CANNON BALL, N.D. — U.S. Army Corps of Engineers says it won't grant an easement for the Dakota Access oil pipeline in southern North Dakota.
Corps spokeswoman Moria Kelley said in a news release Sunday that the administration will not allow the four-state, $3.8 billion pipeline to be built under Lake Oahe, a Missouri River reservoir where construction had been on hold.
Assistant Secretary for Civil Works Jo-Ellen Darcy said her decision was based on the need to "explore alternate routes" for the pipeline's crossing.
The route has been the subject of months of protests by the Standing Rock Sioux tribe and others, who have argued the pipeline threatens a water source and cultural sites.
The underground Dakota Access Pipeline would transport 470,000 barrels of crude oil a day, which would be sent to markets and refineries in the Midwest, East Coast, and Gulf Coast regions, according to Energy Transfer Crude Oil Co.
“The Army Corps has made the decision that the Standing Rock Sioux community and all of Indian Country has called for,” said Swinomish Indian Community Chairman and National Congress of American Indians President Brian Cladoosby.
“This decision will ensure that impacts on drinking water from a pipeline that we know will fail at some point and on tribal treaty rights will be adequately considered. We thank the Obama Administration for once again demonstrating its commitment to respect for tribal sovereignty and a true government to government relationship.
My hands go up to all the water protectors who have stood up to protect tribal treaty rights and to protect Mother Earth. Thank you for Standing For Standing Rock.”
North Dakota Gov. Jack Dalrymple said in a statement that the Corps' decision "is a serious mistake," "prolongs the serious problems" that law enforcement faces and "prolongs the dangerous situation" of people camping in cold, snowy conditions.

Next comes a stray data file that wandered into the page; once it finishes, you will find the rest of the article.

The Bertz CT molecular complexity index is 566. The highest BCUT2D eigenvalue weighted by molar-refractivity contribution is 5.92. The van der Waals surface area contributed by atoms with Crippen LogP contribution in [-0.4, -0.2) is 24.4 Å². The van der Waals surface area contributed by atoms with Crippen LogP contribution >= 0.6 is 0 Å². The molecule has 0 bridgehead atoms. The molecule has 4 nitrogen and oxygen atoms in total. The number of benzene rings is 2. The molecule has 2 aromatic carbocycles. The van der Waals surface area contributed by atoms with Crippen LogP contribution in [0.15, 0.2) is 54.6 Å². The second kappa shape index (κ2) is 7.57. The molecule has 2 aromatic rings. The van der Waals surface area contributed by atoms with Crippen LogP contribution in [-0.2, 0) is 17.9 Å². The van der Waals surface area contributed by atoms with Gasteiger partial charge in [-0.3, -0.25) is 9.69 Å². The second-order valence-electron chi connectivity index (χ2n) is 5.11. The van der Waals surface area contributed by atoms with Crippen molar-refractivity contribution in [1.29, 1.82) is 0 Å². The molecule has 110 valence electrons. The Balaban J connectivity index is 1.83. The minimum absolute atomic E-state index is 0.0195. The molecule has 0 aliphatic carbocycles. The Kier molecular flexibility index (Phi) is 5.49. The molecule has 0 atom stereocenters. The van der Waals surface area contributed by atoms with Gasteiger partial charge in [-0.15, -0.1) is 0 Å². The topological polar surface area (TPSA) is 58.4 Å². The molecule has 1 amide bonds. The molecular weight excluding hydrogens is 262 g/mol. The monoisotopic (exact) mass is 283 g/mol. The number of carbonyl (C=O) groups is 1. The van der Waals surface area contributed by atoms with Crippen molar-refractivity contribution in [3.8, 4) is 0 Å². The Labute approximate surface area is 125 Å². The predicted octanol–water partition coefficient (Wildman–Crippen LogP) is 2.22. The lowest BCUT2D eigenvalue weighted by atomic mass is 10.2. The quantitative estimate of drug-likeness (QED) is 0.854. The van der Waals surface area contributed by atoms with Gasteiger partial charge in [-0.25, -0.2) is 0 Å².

North Dakota Republican Rep. Kevin Cramer says the Army Corps' decision is "a very chilling signal" for the future of infrastructure in the U.S.
Cramer said in a statement that infrastructure will be hard to build "when criminal behavior is rewarded this way," apparently referring to the large protest encampment on federal land and the clashes between demonstrators and law enforcement.
Cramer also said that "law and order" will be restored when Donald Trump takes office and that he feels bad for the Corps having to do "diligent work ... only to have their Commander-in-Chief throw them under the bus."
The company constructing the pipeline, Dallas-based Energy Transfer Partners, and the Morton County Sheriff's Office didn't have an immediate comment.
The federal government has ordered people to leave the main encampment, which is on Army Corps of Engineers' land and is close to the construction site, by Monday.
Demonstrators say they're prepared to stay, and federal, state and local authorities say they won't forcibly remove the protesters.
U.S. Attorney General Loretta Lynch says that the Department of Justice will still monitor the protest in North Dakota and is ready to "provide resources" for those who "can play a constructive role in easing tensions."
Lynch said in a statement that the safety of those in the area, including officers, residents, and protesters, "continues to be our foremost concern."